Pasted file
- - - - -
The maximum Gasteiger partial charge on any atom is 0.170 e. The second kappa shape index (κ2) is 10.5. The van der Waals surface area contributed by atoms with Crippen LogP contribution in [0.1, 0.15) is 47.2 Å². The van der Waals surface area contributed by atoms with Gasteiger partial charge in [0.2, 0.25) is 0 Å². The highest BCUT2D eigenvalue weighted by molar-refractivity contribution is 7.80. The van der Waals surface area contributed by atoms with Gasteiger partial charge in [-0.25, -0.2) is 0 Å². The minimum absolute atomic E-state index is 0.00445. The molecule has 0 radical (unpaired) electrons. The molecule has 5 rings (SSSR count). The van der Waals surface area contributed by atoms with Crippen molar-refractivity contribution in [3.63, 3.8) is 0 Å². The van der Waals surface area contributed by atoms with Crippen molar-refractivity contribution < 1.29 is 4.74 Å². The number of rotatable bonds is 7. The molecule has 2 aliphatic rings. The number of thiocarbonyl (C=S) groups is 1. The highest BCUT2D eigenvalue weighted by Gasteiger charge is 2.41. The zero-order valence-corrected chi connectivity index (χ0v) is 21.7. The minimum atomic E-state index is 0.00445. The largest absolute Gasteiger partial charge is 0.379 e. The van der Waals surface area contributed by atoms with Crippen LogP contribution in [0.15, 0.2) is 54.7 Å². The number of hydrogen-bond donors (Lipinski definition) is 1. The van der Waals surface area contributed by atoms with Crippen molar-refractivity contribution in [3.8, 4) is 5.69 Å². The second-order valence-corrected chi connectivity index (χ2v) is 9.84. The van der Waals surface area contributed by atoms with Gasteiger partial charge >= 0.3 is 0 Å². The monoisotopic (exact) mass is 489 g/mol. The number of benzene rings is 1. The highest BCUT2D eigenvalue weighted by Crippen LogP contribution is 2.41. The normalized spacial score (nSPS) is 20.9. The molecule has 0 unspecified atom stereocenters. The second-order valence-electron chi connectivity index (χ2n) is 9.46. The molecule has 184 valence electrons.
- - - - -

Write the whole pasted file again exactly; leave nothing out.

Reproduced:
The maximum Gasteiger partial charge on any atom is 0.170 e. The second kappa shape index (κ2) is 10.5. The van der Waals surface area contributed by atoms with Crippen LogP contribution in [0.1, 0.15) is 47.2 Å². The van der Waals surface area contributed by atoms with Gasteiger partial charge in [0.2, 0.25) is 0 Å². The highest BCUT2D eigenvalue weighted by molar-refractivity contribution is 7.80. The van der Waals surface area contributed by atoms with Gasteiger partial charge in [-0.25, -0.2) is 0 Å². The minimum absolute atomic E-state index is 0.00445. The molecule has 0 radical (unpaired) electrons. The molecule has 5 rings (SSSR count). The van der Waals surface area contributed by atoms with Crippen molar-refractivity contribution in [3.63, 3.8) is 0 Å². The van der Waals surface area contributed by atoms with Crippen molar-refractivity contribution < 1.29 is 4.74 Å². The number of rotatable bonds is 7. The molecule has 2 aliphatic rings. The number of thiocarbonyl (C=S) groups is 1. The highest BCUT2D eigenvalue weighted by Gasteiger charge is 2.41. The zero-order valence-corrected chi connectivity index (χ0v) is 21.7. The minimum atomic E-state index is 0.00445. The largest absolute Gasteiger partial charge is 0.379 e. The van der Waals surface area contributed by atoms with Crippen LogP contribution in [0.15, 0.2) is 54.7 Å². The number of hydrogen-bond donors (Lipinski definition) is 1. The van der Waals surface area contributed by atoms with Crippen molar-refractivity contribution in [3.8, 4) is 5.69 Å². The second-order valence-corrected chi connectivity index (χ2v) is 9.84. The van der Waals surface area contributed by atoms with Gasteiger partial charge >= 0.3 is 0 Å². The monoisotopic (exact) mass is 489 g/mol. The number of benzene rings is 1. The highest BCUT2D eigenvalue weighted by Crippen LogP contribution is 2.41. The normalized spacial score (nSPS) is 20.9. The molecule has 0 unspecified atom stereocenters. The second-order valence-electron chi connectivity index (χ2n) is 9.46. The molecule has 184 valence electrons.